Two weeks after federal and B.C. officials announced restrictions against TikTok on government devices over fears of Chinese government surveillance, the City of Vancouver banned the video app on employee devices.
The ban was quietly implemented on Monday.
“The City of Vancouver reviewed our Technology Acceptable Use Policy which governs city-issued devices and followed suit,” said a statement from city hall. “The TikTok app has now been removed from all city-issued devices. This removal is specific to the TikTok app and does not apply to the WeChat app.”
On Feb. 27, Treasury Board President Mona Fortier gave federal workers one day’s notice to remove TikTok from government devices. She cited security risks, but said there was no evidence yet of government information being compromised.
B.C. Citizens’ Services Minister Lisa Beare followed Fortier’s lead and announced a temporary TikTok ban on B.C. government devices “as we continue to examine the risks associated with the app,” she said at the time.
For the wider public, Fortier said social media apps and platforms are a personal choice, but echoed the Communications Security Establishment’s caution to put personal security before convenience and consider where data is stored.
During a Feb. 23 conference in Vancouver, the privacy commissioners of Canada, Quebec, B.C. and Alberta announced a joint investigation of TikTok’s handling of personal information, including whether children’s privacy is at risk. A representative of B.C. commissioner Michael McEvoy said WeChat would not be examined, but offered no reason.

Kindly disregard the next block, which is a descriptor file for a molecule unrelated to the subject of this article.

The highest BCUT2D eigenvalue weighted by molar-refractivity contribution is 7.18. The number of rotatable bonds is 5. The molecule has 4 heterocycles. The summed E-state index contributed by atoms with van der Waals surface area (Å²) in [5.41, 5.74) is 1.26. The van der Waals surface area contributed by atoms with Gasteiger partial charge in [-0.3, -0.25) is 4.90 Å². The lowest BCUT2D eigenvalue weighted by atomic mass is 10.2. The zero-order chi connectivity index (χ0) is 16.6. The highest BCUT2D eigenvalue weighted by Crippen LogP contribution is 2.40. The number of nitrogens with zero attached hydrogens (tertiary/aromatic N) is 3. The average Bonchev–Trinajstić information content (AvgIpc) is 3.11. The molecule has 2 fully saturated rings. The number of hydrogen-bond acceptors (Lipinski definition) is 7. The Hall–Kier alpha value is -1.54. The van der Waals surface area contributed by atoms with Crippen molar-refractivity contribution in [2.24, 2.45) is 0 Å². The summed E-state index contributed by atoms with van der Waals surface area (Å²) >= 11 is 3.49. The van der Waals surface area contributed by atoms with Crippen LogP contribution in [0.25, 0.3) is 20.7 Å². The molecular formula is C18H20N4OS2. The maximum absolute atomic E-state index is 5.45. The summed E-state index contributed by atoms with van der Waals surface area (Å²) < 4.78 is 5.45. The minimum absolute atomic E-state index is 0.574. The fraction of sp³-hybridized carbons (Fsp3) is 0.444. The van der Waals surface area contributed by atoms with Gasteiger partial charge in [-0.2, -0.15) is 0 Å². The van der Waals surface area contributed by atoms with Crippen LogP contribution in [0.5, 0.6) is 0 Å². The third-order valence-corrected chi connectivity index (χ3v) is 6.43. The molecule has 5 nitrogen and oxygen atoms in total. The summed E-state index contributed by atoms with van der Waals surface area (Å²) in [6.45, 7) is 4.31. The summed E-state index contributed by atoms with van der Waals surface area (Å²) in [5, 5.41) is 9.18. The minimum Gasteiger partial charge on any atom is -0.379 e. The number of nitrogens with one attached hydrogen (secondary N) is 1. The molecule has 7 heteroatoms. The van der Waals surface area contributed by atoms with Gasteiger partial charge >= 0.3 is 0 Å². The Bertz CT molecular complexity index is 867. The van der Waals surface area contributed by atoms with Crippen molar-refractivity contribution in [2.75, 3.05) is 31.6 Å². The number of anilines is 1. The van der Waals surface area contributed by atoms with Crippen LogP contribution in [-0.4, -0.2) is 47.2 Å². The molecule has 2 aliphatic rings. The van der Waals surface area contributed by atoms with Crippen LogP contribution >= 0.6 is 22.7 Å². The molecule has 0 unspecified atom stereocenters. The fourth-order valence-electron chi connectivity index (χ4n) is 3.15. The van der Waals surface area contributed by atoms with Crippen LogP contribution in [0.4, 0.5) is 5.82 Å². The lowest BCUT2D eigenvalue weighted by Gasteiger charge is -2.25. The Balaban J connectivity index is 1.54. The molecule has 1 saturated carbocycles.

The privacy commissioners cited U.S. class action lawsuits and media reports about TikTok. Last June, BuzzFeed reported on leaked audio recordings from internal TikTok meetings that proved China-based employees of parent company ByteDance repeatedly accessed non-public data about users in the U.S.
In early January, Ohio banned its state workers from using both TikTok and WeChat. By mid-month, similar bans, mainly targeting TikTok, were announced by a total of 27 states. U.S. President Joe Biden has expanded the TikTok prohibition to federal devices. Lawmakers, both Republican and Democrat, have even proposed banning TikTok from public use in the U.S. on national security grounds.
Benjamin Fung, a professor in the School of Information Studies at McGill University, said TikTok users are vulnerable to inadvertently sharing information on their devices, including passwords. Despite ByteDance claiming that U.S.-housed data is safe, its workers in China are legally obliged to cooperate when the Chinese government demands to see data.
“It's just like a Chinese company wearing a mask, and then pretending to be an American company,” Fung said. “So if there's strong evidence showing that the engineer in China can access the data in Canada, or in America, then the privacy commissioner should look into that very closely.”
Fung said TikTok is built on a very powerful "recommender system,” a machine-learning algorithm that helps decide what a user sees.
“This tool has the power to change people's perception on some particular issues,” Fung said.